Peters did not just present his own policy yesterday in Invercargill; he suggested others who had been to Invercargill recently had indulged in BS - bovine scatology.
He resorted to an extreme analogy in suggesting that a big lie about subsidised electricity had been perpetuated over the decades saying: "Remember the heinous Hitler comment 'if you're going to tell a lie, tell a big one – the people are more likely to believe it.'"
If relations in Government were not sufficiently strained before, they will be now.
Earlier in the week he described the past three years as the most difficult of his long political career because he had been surrounded by inexperience.
He said a Labour – Greens Government would be a nightmare, and that his party had opposed ideas that had come from "woke pixie dust."
This went well beyond the need for parties to differentiate at election time and into the realm of calculated insult.
Ardern blithely brushed it off as electioneering but Greens co-leader James Shaw decided he was no longer going to take Peters' increasing level of insults lying down.
He hit back, telling the Herald New Zealand First's organisational culture was "chaotic" and the party had not been a force for moderation but "a force for chaos".
Were it not for the sex scandals that consumed the political agenda this week, the Government would have never looked less together.
In actual fact, Peters, as well as saying they were the most difficult three years, also said he had been proud of them. Labour might wish Peters expressed more pride in his "difficult" three years in Government and less dissatisfaction.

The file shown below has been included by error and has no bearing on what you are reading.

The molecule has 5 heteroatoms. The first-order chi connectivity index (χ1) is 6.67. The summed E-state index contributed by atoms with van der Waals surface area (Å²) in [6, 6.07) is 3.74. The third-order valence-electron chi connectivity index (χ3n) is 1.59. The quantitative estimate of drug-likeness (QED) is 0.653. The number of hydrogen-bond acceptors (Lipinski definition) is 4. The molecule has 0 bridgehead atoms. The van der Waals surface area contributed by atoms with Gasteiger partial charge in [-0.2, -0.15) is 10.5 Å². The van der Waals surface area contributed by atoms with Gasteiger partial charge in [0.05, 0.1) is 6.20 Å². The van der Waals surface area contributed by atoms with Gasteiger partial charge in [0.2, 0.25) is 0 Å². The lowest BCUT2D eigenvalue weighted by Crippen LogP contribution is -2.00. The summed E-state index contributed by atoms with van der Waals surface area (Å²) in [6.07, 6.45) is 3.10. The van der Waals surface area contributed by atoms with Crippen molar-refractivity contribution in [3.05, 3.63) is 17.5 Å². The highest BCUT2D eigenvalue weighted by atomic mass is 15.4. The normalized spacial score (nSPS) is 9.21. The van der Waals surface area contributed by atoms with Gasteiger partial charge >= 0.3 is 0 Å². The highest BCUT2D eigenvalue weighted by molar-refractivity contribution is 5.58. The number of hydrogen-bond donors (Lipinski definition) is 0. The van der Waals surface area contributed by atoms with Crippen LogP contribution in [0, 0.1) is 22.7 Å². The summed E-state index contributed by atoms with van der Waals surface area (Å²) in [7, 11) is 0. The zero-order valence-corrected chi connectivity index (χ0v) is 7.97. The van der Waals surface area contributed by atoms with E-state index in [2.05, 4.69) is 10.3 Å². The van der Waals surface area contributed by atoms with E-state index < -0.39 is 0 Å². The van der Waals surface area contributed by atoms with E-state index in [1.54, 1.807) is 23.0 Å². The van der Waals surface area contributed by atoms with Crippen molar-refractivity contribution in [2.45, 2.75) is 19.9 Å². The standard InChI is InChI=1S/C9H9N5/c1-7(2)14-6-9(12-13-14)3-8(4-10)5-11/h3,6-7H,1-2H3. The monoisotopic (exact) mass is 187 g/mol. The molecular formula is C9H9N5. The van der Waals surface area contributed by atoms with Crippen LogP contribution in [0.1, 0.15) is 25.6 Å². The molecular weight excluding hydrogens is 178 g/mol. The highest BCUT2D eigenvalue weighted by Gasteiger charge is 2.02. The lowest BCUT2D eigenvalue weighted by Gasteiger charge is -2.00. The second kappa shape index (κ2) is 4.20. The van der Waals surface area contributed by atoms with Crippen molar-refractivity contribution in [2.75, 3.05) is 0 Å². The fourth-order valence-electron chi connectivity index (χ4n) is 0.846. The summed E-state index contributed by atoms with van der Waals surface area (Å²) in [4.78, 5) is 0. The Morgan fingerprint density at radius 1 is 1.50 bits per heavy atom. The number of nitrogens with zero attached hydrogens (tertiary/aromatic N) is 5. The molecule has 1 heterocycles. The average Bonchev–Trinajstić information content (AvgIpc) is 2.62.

But you can't campaign on pride, and even if he did, it would be more likely to pay off for Ardern than New Zealand First.
The survival of Peters' party depends on peeling off some of those voters who fled National during the Covid-19 health crisis for Ardern, or attracting back some of his own supporters who have deserted New Zealand First for Act.
The trouble for Peters is that the strong performance of Judith Collins as National leader means former National voters, who stuck with the party through most of Simon Bridges' unpopular leadership, are more likely to bypass him and head back to National.
As well as differentiating from Labour on policy, the intensity of the attacks on his colleagues in Government also suggests a certain willingness to consider alternatives.
Collins has not been unequivocal in ruling out New Zealand First as Bridges was. He made the decision in February and got the support of the caucus afterwards.
With Collins, she has delegated any change in the decision to the caucus, knowing full well that if governing were a possibility after the election, it would not be too much of a stretch for caucus to rethink its position on NZ First.
In the meantime, she simply suggests NZ First won't make it back.
While Ardern cannot afford the same luxury of saying that, after the strains of Coalition Government in the past week, it is a hope she probably shares.